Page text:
10 found
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  1.  48
    On Agency and Body-Ownership: Phenomenological and Neurocognitive Reflections.Manos Tsakiris, Simone Schütz-Bosbach & Shaun Gallagher - 2007 - Consciousness and Cognition 16 (3):645-660.
    The recent distinction between sense of agency and sense of body-ownership has attracted considerable empirical and theoretical interest. The respective contributions of central motor signals and peripheral afferent signals to these two varieties of body experience remain unknown. In the present review, we consider the methodological problems encountered in the empirical study of agency and body-ownership, and we then present a series of experiments that study the interplay between motor and sensory information. In particular, we focus on how multisensory signals (...)
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  2.  41
    Perceptual Resonance: Action-Induced Modulation of Perception.Simone Schütz-Bosbach & Wolfgang Prinz - 2007 - Trends in Cognitive Sciences 11 (8):349-355.
  3.  12
    Towards a Common Framework of Grounded Action Cognition: Relating Motor Control, Perception and Cognition.Antje Gentsch, Arne Weber, Matthis Synofzik, Gottfried Vosgerau & Simone Schütz-Bosbach - 2016 - Cognition 146:81-89.
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  4.  31
    The Self in Action Effects: Selective Attenuation of Self-Generated Sounds.Carmen Weiss, Arvid Herwig & Simone Schütz-Bosbach - 2011 - Cognition 121 (2):207-218.
  5.  19
    Touchant-Touché: The Role of Self-Touch in the Representation of Body Structure.Simone Schütz-Bosbach, Jason Jiri Musil & Patrick Haggard - 2009 - Consciousness and Cognition 18 (1):2-11.
    The “body image” is a putative mental representation of one’s own body, including structural and geometric details, as well as the more familiar visual and affective aspects. Very little research has investigated how we learn the structure of our own body, with most researchers emphasising the canonical visual representation of the body when we look at ourselves in a mirror. Here, we used non-visual self-touch in healthy participants to investigate the possibility that primary sensorimotor experience may influence cognitive representations of (...)
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  6.  61
    Vicarious Action Preparation Does Not Result in Sensory Attenuation of Auditory Action Effects.Carmen Weiss & Simone Schütz-Bosbach - 2012 - Consciousness and Cognition 21 (4):1654-1661.
    The perception of sensory effects generated by one’s own actions is typically attenuated compared to the same effects generated externally. However, it is unclear whether this specifically relates to self-generation. Recent studies showed that sensory attenuation mainly relies on action preparation, not actual action execution. Hence, an attenuation of sensory effects generated by another person might occur if these actions can be anticipated and thus be prepared for.Here, we compared the perceived loudness of sounds generated by one’s own actions and (...)
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  7.  7
    Minimizing Motor Mimicry by Myself: Self-Focus Enhances Online Action-Control Mechanisms During Motor Contagion.Stephanie Spengler, Marcel Brass, Simone Kühn & Simone Schütz-Bosbach - 2010 - Consciousness and Cognition 19 (1):98-106.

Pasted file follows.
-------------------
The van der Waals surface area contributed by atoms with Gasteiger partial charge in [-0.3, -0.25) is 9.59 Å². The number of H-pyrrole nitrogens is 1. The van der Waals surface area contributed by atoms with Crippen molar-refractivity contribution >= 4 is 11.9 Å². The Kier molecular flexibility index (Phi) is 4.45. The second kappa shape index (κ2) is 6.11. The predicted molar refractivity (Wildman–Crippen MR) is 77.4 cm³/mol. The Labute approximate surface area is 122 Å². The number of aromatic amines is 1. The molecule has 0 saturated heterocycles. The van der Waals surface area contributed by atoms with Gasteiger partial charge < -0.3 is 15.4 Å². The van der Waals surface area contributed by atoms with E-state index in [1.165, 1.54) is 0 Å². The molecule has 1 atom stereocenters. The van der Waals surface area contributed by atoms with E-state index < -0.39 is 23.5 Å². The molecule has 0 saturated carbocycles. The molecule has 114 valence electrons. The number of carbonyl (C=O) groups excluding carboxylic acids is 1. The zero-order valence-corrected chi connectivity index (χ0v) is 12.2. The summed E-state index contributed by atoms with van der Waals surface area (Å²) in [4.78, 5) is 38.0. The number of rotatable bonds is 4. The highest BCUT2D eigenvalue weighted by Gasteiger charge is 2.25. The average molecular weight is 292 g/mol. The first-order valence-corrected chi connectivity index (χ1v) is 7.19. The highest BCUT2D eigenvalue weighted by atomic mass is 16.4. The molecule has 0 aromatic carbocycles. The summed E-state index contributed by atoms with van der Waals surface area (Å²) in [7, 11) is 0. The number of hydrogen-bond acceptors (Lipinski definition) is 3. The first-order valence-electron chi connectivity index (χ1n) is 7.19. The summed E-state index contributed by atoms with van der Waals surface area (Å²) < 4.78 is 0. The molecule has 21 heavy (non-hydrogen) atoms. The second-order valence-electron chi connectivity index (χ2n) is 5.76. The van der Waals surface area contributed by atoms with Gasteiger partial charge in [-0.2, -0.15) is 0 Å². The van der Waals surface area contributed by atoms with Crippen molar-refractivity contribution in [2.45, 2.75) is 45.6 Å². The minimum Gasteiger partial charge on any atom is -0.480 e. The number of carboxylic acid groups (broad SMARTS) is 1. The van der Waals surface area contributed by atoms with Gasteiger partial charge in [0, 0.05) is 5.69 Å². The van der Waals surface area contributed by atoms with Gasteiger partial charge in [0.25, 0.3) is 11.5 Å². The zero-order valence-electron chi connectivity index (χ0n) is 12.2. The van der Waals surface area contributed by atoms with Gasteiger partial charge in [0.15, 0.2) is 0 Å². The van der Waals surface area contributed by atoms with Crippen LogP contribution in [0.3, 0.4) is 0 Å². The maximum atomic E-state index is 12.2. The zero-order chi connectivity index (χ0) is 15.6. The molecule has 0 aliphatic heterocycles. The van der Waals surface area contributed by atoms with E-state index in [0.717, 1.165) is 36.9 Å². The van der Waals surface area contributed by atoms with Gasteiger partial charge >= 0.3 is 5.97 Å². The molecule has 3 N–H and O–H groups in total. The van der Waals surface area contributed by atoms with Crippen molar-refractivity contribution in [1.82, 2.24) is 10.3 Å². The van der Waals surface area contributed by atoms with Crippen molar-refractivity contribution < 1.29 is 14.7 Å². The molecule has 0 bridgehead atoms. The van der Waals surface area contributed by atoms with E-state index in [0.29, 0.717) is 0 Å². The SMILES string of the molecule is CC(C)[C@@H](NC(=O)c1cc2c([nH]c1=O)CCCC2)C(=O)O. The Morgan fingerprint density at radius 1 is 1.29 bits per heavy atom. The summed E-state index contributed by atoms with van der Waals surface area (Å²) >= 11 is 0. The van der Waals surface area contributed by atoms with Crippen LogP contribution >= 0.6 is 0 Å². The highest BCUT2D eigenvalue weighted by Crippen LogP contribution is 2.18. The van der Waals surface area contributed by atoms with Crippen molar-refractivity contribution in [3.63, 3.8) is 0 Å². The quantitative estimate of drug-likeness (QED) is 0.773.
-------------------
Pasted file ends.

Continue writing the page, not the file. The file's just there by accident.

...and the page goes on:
Ideomotor theory of human action control proposes that activation of a motor representation can occur either through internally-intended or externally-perceived actions. Critically, sometimes these alternatives of eliciting a motor response may be conflicting, for example, when intending one action and perceiving another, necessitating the recruitment of enhanced action-control to avoid motor mimicry. Based on previous neuroimaging evidence, suggesting that reduced mimicry is associated with self-related processing, we aimed to experimentally enhance these action-control mechanisms during motor contagion by inducing self-focus. In (...)
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  8.  28
    Empathy: The Role of Expectations.Sabrina Trapp, Simone Schütz-Bosbach & Moshe Bar - 2018 - Emotion Review 10 (2):161-166.
    To what extent can we feel what someone else feels? Data from neuroscience suggest that empathy is supported by a simulation process, namely the neural activation of the same or similar regions that subserve the representation of specific states in the observer. However, expectations significantly modulate sensory input, including affective information. For example, expecting painful stimulation can decrease the neural signal and the subjective experience thereof. For an accurate representation of the other person’s state, such top-down processes would have to (...)
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  9.  15
    Detection of Visual–Tactile Contingency in the First Year After Birth.Norbert Zmyj, Jana Jank, Simone Schütz-Bosbach & Moritz M. Daum - 2011 - Cognition 120 (1):82-89.
  10.  7
    The Interaction Between Interoceptive and Action States Within a Framework of Predictive Coding.Amanda C. Marshall, Antje Gentsch & Simone Schütz-Bosbach - 2018 - Frontiers in Psychology 9.
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